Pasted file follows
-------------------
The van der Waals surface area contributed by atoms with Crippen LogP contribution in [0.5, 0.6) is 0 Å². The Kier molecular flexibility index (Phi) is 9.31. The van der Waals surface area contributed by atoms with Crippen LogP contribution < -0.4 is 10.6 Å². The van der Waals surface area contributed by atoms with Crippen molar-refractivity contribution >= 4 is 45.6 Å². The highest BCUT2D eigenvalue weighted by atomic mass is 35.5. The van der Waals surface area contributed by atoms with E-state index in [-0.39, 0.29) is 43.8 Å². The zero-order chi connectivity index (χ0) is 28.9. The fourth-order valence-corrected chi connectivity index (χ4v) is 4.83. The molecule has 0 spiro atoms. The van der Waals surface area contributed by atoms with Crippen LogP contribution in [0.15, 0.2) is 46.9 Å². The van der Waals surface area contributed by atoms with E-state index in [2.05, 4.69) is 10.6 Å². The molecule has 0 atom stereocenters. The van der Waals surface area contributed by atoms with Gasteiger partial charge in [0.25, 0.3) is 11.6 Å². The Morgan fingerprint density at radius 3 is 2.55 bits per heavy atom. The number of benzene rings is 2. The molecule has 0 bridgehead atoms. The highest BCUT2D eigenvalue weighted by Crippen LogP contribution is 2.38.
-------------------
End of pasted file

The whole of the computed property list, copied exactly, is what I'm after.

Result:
The van der Waals surface area contributed by atoms with Crippen LogP contribution in [0.5, 0.6) is 0 Å². The Kier molecular flexibility index (Phi) is 9.31. The van der Waals surface area contributed by atoms with Crippen LogP contribution < -0.4 is 10.6 Å². The van der Waals surface area contributed by atoms with Crippen molar-refractivity contribution >= 4 is 45.6 Å². The highest BCUT2D eigenvalue weighted by atomic mass is 35.5. The van der Waals surface area contributed by atoms with E-state index in [-0.39, 0.29) is 43.8 Å². The zero-order chi connectivity index (χ0) is 28.9. The fourth-order valence-corrected chi connectivity index (χ4v) is 4.83. The molecule has 0 spiro atoms. The van der Waals surface area contributed by atoms with Crippen LogP contribution in [0.15, 0.2) is 46.9 Å². The van der Waals surface area contributed by atoms with E-state index in [2.05, 4.69) is 10.6 Å². The molecule has 0 atom stereocenters. The van der Waals surface area contributed by atoms with Gasteiger partial charge in [0.25, 0.3) is 11.6 Å². The Morgan fingerprint density at radius 3 is 2.55 bits per heavy atom. The number of benzene rings is 2. The molecule has 0 bridgehead atoms. The highest BCUT2D eigenvalue weighted by Crippen LogP contribution is 2.38.